Nah, just kidding!
9 times out of 10 one of the first questions people ask when I tell them I’m leading a launch for an urban church is, “so where is it located, maybe I’ll check it out?”.
These are the wrong questions to ask, here’s why.
Since when has our perception of the church community been deconstructed to mean little more than the location you gather once a week? No longer (not that it every was) is truth or experience rooted in a building.
Of course, many churchgoers wouldn’t say the building is the object of importance. They’d still opt for the importance of the PEOPLE inside.
But here’s the rub, there is a dichotomy, or rather trichotomy, of the people inside. There is a distinction of roles between clergy-laity–missionary. This type of distinction has crippled our North American church to become largely ineffective.
We ‘go to church’ to hear somebody talk, and maybe see a couple of friends–sounds like a club. The extent of our worship/gatherings should include far more participation and realizations of God’s reign on earth. But alas, we’re stuck with, “I sit and take it in, you (the pastor) impress me with relevance.” < --mild sarcasm So by asking 'where do you meet so i can check it out," you suggest that you're only interested in the show we put on at 'church'. Now I don't want it to sound like church that you just go 'see the show' is inherently wrong. It's not. We can no longer can one assume people are neatly ordered within Christian paradigms. A leading voice in the 'missional church' movement is David Fitch who had this to say on the subject (emphasis mine):
We could do this in Christendom, when people were largely still marrying, having children, maintaining domestic propriety, living within their means etc. and living a moral ethos still governed by the Roman Catholic and protestant worlds. In such a society, becoming a Christian means assent, or personal commitment. It’s about personal meaning and in some ways this works because one’s life is already habituated in Christian ways. These are the habits of Christendom. Yet they are reversed in post Christendom. In post Christendom, people generally (even among those raised as Christian) come to God in Christ broken, often from homes of divorce, sexual abuse, places of despair. The gospel cannot be a concept, it must be the invitation into an entirely reordered way of life – the world of redeemed creation.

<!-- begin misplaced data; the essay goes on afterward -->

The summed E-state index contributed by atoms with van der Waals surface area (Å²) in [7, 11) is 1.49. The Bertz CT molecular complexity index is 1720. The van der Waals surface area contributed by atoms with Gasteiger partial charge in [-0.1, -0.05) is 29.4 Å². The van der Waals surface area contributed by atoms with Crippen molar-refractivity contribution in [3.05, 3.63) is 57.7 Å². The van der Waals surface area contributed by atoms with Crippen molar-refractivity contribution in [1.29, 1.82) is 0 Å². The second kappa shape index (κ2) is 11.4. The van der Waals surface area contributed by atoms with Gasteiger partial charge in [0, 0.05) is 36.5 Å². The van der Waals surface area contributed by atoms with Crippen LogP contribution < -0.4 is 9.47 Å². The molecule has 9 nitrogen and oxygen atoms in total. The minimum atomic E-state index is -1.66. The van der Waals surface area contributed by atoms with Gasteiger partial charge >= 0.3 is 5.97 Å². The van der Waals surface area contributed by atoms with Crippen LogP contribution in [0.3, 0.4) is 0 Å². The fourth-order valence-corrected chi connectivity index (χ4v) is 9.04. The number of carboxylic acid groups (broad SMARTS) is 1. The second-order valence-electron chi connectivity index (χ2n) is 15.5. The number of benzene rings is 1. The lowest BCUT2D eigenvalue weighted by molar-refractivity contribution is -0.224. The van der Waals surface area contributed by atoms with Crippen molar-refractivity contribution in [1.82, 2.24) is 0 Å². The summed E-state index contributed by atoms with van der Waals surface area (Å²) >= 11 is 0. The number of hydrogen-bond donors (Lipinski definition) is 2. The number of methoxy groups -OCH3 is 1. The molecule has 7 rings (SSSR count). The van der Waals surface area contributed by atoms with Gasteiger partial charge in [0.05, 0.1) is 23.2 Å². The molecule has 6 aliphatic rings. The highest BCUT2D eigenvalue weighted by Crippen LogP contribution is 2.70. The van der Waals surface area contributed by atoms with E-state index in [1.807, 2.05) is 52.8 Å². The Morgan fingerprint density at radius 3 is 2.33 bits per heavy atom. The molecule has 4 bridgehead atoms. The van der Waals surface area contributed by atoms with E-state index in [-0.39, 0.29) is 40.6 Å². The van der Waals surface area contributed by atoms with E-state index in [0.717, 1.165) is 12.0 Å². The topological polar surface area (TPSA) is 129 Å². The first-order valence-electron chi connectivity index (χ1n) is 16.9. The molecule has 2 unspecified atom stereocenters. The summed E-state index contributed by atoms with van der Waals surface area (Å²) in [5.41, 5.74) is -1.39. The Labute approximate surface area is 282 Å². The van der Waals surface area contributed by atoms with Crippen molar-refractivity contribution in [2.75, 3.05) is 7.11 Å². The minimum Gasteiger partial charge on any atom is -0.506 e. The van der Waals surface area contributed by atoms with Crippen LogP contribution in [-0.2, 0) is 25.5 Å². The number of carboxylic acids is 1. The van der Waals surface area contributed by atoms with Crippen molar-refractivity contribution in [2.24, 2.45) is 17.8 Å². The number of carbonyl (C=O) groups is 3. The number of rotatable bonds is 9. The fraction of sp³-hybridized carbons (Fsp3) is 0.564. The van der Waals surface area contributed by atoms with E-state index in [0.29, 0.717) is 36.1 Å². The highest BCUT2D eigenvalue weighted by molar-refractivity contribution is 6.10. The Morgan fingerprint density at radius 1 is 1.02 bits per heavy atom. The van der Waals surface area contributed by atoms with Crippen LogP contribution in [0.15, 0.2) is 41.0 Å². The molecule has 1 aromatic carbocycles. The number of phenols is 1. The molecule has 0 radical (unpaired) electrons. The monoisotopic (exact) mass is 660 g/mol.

The last line in bold is a key difference between walking up to people through an ‘outreach’ ministry with a predisposed, “I’m right you’re wrong,” perspective.
Church community is crucial, church leadership is crucial, and communicating a gospel in a language people can understand is crucial. How this looks, the ‘language’ is completely dependent on you and your context, and it most certain. That means Christians do not need to wait for pastors to tell them what to do or how to participate, but you have everything necessary to be a leader to your network and friends–to communicate a gospel message of redemption.
There are no set patterns or models. There is no complacency or non-participation.
Remember that distinction of clergy-laity-missionary? Calgary Church operates within a missional model. That is, everyone is a missionary, there is no distinction of clergy and laity, although we still have leaders. However, there is no need for ordination or commissioning of pastors since everyone, through their baptism, is commissioned to be on mission. That is to say you exist to retell God’s story of redeeming his creation in the here and now.
Calgary Church still meets, but we aren’t defined by a rigid building and the static ideas found inside. Get connected with us if you sense these ideas are ringing close to home….